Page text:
News Release

American American Society for Microbiology honors James T. Staley

Grant and Award Announcement

American Society for Microbiology

Washington, DC—May 28, 2008—The 2008 American Society for Microbiology (ASM) USFCC/J. Roger Porter Award is being presented to James T. Staley, Founding Director, Astrobiology Program and Professor, Department of Microbiology, University of Washington, Seattle. This award recognizes outstanding efforts by a scientist who has demonstrated the importance of microbial biodiversity through sustained curatorial or stewardship activities for a major resource used by the scientific community.

For more than two decades, Dr. Staley has served on the Editorial Board of Bergey's Manual of Systematic Bacteriology. In 2000, he was appointed Chair and he has played a crucial role in guiding the Manual's transition to taxonomy based on phylogeny (ribosomal RNA). Over the past four decades, Dr. Staley's research interests have been wide-ranging, from the degradation of polyaromatic hydrocarbons and gas vacuolated bacteria, to rock-weathering microorganisms and heterotrophs living in Antarctic ice. He played a key role in recognizing and identifying the Planctomycetes, including the discovery of new members of this group in various depths of the Black Sea, and he has a longstanding interest in the study of prosthecate bacteria. Dr. Staley was the Founding Director of the Astrobiology Program at the University of Washington, a position he held from 1998-2005. He is also a Fellow of the American Academy of Microbiology.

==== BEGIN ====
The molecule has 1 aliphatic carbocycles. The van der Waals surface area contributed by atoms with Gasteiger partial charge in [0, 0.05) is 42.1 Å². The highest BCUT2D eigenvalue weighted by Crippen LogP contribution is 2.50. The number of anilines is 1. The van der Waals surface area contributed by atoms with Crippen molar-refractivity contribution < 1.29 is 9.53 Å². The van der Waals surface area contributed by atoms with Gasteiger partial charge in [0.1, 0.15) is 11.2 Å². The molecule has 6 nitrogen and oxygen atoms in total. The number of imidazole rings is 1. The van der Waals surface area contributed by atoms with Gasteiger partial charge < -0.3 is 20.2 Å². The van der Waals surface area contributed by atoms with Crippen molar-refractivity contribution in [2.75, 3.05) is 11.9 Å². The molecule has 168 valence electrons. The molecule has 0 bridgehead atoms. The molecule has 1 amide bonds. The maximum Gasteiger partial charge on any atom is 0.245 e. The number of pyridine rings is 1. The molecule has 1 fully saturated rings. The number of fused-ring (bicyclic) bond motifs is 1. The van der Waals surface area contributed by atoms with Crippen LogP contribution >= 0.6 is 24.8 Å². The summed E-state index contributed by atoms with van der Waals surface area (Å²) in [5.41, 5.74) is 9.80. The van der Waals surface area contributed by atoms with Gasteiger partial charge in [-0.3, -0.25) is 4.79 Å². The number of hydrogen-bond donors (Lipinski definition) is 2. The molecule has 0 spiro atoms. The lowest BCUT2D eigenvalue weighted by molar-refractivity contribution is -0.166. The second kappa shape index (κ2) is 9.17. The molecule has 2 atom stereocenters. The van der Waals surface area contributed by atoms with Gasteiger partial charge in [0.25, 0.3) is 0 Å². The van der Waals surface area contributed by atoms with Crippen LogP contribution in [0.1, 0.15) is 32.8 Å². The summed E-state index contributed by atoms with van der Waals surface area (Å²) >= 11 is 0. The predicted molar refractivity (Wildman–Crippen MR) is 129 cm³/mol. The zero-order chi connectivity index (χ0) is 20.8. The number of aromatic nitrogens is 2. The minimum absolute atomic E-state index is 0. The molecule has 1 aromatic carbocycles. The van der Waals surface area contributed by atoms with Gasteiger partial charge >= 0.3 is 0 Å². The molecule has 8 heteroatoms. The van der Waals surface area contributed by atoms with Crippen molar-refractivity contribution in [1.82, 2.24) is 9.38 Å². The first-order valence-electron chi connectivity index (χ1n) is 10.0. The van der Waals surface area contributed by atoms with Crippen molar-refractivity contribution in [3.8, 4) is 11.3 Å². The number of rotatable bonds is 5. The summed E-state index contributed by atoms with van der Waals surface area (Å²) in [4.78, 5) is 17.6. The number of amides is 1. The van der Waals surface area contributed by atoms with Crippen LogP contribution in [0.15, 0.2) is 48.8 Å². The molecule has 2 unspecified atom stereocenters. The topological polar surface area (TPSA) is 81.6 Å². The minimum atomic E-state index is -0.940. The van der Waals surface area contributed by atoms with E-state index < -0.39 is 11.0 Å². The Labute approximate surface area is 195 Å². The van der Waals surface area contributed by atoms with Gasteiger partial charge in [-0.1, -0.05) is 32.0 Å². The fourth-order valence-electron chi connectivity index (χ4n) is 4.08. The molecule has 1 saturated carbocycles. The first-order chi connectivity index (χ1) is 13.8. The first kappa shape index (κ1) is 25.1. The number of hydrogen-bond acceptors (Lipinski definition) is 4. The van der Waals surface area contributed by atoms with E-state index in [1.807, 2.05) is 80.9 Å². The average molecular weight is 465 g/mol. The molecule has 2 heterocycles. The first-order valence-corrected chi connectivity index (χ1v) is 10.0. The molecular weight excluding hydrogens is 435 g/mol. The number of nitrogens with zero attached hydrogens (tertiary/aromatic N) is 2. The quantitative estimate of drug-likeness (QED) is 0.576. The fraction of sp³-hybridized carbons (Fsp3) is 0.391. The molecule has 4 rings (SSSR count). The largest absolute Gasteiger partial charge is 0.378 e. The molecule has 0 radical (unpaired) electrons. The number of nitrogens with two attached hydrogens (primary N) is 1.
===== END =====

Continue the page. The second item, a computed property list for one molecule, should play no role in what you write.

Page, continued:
Dr. Staley received his M.Sc. in Microbiology from Ohio State University, and his Ph.D. in Bacteriology from the University of California, Davis.

The USFCC/J. Roger Porter Award will be presented during the 108th General Meeting of the American Society for Microbiology (ASM), June 1 – June 5, 2008 in Boston, Massachusetts. ASM is the world's oldest and largest life science organization and has more than 43,000 members worldwide. ASM's mission is to advance the microbiological sciences and promote the use of scientific knowledge for improved health and economic and environmental well-being.


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